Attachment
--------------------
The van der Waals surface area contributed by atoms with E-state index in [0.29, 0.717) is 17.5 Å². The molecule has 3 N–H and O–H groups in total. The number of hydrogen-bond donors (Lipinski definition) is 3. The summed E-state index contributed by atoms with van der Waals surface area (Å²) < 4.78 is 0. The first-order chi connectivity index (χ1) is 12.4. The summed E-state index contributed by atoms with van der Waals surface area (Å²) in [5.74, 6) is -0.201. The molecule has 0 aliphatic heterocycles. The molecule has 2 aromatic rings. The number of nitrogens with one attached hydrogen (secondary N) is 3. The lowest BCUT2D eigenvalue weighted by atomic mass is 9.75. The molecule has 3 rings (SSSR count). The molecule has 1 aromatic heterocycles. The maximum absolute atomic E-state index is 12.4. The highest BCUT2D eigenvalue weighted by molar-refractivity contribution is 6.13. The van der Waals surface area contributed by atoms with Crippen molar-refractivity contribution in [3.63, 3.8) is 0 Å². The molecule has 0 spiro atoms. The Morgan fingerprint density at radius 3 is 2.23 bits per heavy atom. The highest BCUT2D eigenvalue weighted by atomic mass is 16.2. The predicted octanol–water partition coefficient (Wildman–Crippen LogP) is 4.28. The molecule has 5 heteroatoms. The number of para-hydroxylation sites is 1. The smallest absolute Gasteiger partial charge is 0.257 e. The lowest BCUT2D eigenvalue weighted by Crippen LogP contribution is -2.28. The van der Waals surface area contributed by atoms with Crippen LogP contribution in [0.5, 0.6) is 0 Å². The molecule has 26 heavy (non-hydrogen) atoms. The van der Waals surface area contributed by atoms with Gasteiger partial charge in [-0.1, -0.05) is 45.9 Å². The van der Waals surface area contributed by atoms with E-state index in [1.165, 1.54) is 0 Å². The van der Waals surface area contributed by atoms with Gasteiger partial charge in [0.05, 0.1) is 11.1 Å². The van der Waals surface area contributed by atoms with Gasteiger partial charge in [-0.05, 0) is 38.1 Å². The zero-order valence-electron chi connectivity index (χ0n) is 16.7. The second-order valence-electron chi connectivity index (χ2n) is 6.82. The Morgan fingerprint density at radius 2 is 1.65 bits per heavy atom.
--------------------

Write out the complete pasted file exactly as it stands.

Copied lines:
The van der Waals surface area contributed by atoms with E-state index in [0.29, 0.717) is 17.5 Å². The molecule has 3 N–H and O–H groups in total. The number of hydrogen-bond donors (Lipinski definition) is 3. The summed E-state index contributed by atoms with van der Waals surface area (Å²) < 4.78 is 0. The first-order chi connectivity index (χ1) is 12.4. The summed E-state index contributed by atoms with van der Waals surface area (Å²) in [5.74, 6) is -0.201. The molecule has 0 aliphatic heterocycles. The molecule has 2 aromatic rings. The number of nitrogens with one attached hydrogen (secondary N) is 3. The lowest BCUT2D eigenvalue weighted by atomic mass is 9.75. The molecule has 3 rings (SSSR count). The molecule has 1 aromatic heterocycles. The maximum absolute atomic E-state index is 12.4. The highest BCUT2D eigenvalue weighted by molar-refractivity contribution is 6.13. The van der Waals surface area contributed by atoms with Crippen molar-refractivity contribution in [3.63, 3.8) is 0 Å². The molecule has 0 spiro atoms. The Morgan fingerprint density at radius 3 is 2.23 bits per heavy atom. The highest BCUT2D eigenvalue weighted by atomic mass is 16.2. The predicted octanol–water partition coefficient (Wildman–Crippen LogP) is 4.28. The molecule has 5 heteroatoms. The number of para-hydroxylation sites is 1. The smallest absolute Gasteiger partial charge is 0.257 e. The lowest BCUT2D eigenvalue weighted by Crippen LogP contribution is -2.28. The van der Waals surface area contributed by atoms with Crippen LogP contribution in [0.5, 0.6) is 0 Å². The molecule has 26 heavy (non-hydrogen) atoms. The van der Waals surface area contributed by atoms with Gasteiger partial charge in [-0.1, -0.05) is 45.9 Å². The van der Waals surface area contributed by atoms with E-state index in [1.165, 1.54) is 0 Å². The van der Waals surface area contributed by atoms with Gasteiger partial charge in [0.05, 0.1) is 11.1 Å². The van der Waals surface area contributed by atoms with Gasteiger partial charge in [-0.05, 0) is 38.1 Å². The zero-order valence-electron chi connectivity index (χ0n) is 16.7. The second-order valence-electron chi connectivity index (χ2n) is 6.82. The Morgan fingerprint density at radius 2 is 1.65 bits per heavy atom.